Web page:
Bryan College Litigation — It’s Finished

The last time we wrote about this case was Bryan College Litigation Update — 10 July 2014. The next few indented paragraphs provide background information, which most of you can skip:

This is about the suit filed by two tenured professors, Stephen Barnett and Steven DeGeorge, who lost their jobs at Bryan College in Dayton, Tennessee, the site of the Scopes Trial. The college was named in honor of William Jennings Bryan.

The professors were fired because they refused to accept the college’s recent “clarification” of its statement of faith, which is now far more explicit than before about the special creation of Adam & Eve. The professors are suing the school to get their jobs back, and to have the “clarification” declared void, because the original statement of faith — which they accept — says it can’t be changed.

The trial was set for May of 2015, and it was never clear whether the court would allow the college to hire replacements for the two fired professors. Everything was in an uncertain mode.

This wasn’t a controversy over creationism. All the parties are creationists. To us it was a matter of integrity. The professors appeared to be taking a very principled position, while the college seemed to be high-handed and arbitrary. The most interesting aspect of the case was the hypocritical silence of the Discovery Institute.

You know how the Discoveroids like to get involved in disputes over “viewpoint discrimination” or “academic freedom” when a creationist isn’t allowed to spew his nonsense in a science class. But in this case they didn’t say a word to support the two fired professors. Instead, the one time they mentioned the case was to defend the actions taken by Bryan College. That was in this Discoveroid post: Has the Darwin-Lobbying National Center for Science Education Gone Wobbly on Us?, where Klinghoffer casually threw academic freedom under the bus when he said: “[A] private institution like Bryan with a religious or philosophical mission inevitably draws lines for its teachers.” We wrote about it here: No “Academic Freedom” at Bryan College.

So the professors were left swinging in the breeze, jobless, and the press seemed to have temporarily lost interest in the matter. But your Curmudgeon never lost interest. Look what we just found in the Herald-News of Dayton, Tennessee — the home of Bryan College. Their headline is Bryan College settles lawsuit with professors.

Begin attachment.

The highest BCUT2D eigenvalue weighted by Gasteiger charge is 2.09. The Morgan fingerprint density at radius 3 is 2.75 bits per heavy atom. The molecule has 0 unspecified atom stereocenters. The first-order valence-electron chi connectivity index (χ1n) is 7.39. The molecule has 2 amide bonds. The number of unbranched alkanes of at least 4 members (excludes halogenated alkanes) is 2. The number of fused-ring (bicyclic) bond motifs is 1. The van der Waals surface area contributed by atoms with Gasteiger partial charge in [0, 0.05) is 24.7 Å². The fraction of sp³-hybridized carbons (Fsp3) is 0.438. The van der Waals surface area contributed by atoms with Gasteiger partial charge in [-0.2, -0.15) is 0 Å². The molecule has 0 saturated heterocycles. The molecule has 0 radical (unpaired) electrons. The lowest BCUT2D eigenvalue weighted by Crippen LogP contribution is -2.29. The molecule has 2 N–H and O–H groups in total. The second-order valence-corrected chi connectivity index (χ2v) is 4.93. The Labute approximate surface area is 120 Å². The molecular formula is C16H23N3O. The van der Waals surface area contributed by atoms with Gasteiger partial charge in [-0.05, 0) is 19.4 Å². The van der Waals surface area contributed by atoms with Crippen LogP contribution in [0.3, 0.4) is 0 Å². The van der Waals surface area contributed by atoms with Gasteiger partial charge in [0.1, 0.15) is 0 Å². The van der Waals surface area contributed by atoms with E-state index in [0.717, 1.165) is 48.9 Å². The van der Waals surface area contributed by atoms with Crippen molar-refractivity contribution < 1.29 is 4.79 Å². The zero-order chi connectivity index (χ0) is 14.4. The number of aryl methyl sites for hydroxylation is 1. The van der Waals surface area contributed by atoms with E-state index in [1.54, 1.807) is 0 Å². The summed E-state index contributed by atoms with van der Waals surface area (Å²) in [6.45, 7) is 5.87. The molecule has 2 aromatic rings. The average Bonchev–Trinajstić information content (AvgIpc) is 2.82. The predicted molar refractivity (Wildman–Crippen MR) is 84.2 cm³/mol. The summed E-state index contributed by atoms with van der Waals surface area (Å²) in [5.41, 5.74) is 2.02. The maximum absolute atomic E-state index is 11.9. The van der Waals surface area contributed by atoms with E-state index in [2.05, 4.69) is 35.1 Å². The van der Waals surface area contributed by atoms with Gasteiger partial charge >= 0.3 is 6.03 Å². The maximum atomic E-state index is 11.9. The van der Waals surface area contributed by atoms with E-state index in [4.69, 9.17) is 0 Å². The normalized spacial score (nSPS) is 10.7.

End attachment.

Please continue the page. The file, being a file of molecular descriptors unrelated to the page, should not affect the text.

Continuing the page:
Almost all of their story is background information. The actual news is in their lead paragraph, and it’s only one sentence. They say:

A lawsuit filed by two former professors at Bryan College against the school has been settled, but the terms of the out-of-court settlement are confidential and the parties involved are not commenting on the matter, according to reports.

That’s it. That’s all the news they have. It’s over, and we aren’t told anything else. But we can speculate.

Our guess is that, as with most lawsuits, there was a monetary settlement, accompanied by an exchange of releases and a dismissal of the case. And as sometimes happens in very sensitive matters, this one also had a confidentiality agreement, so everyone is obligated to remain silent. There’s probably also a provision that despite the payments and releases, no one is making any admissions about anything. Standard stuff.

Although we’ll never really know what happened, it’s fair to assume that the college was sufficiently embarrassed (or at least annoyed) that the fired professors were paid enough to persuade them to drop the case and keep their mouths shut. That protects the reputation of the college — such as it is — and it gets the mess out of the public eye. Fair enough, although one can’t regard this as an example by either side of turning the other cheek — but this is the real world.

We can’t let the matter go without mentioning one more instance of Discoveroid hypocrisy. Not only did they fail to post even a single article supporting the professors, but now that it’s over and the college has (presumably) paid the professors, they’ll still say nothing. However, we remember a few years ago when an evolution doubting professor named Martin Gaskell sued the University of Kentucky. We wrote about it here: Discovery Institute Claims Victory in Gaskell Case. That case was settled with a cash payment to Gaskell, and settlement terms probably much like those in the Bryan College case. But Casey was screaming: “Of course the University of Kentucky denies any wrongdoing, but the final settlement reflects Gaskell’s strong case against UK.”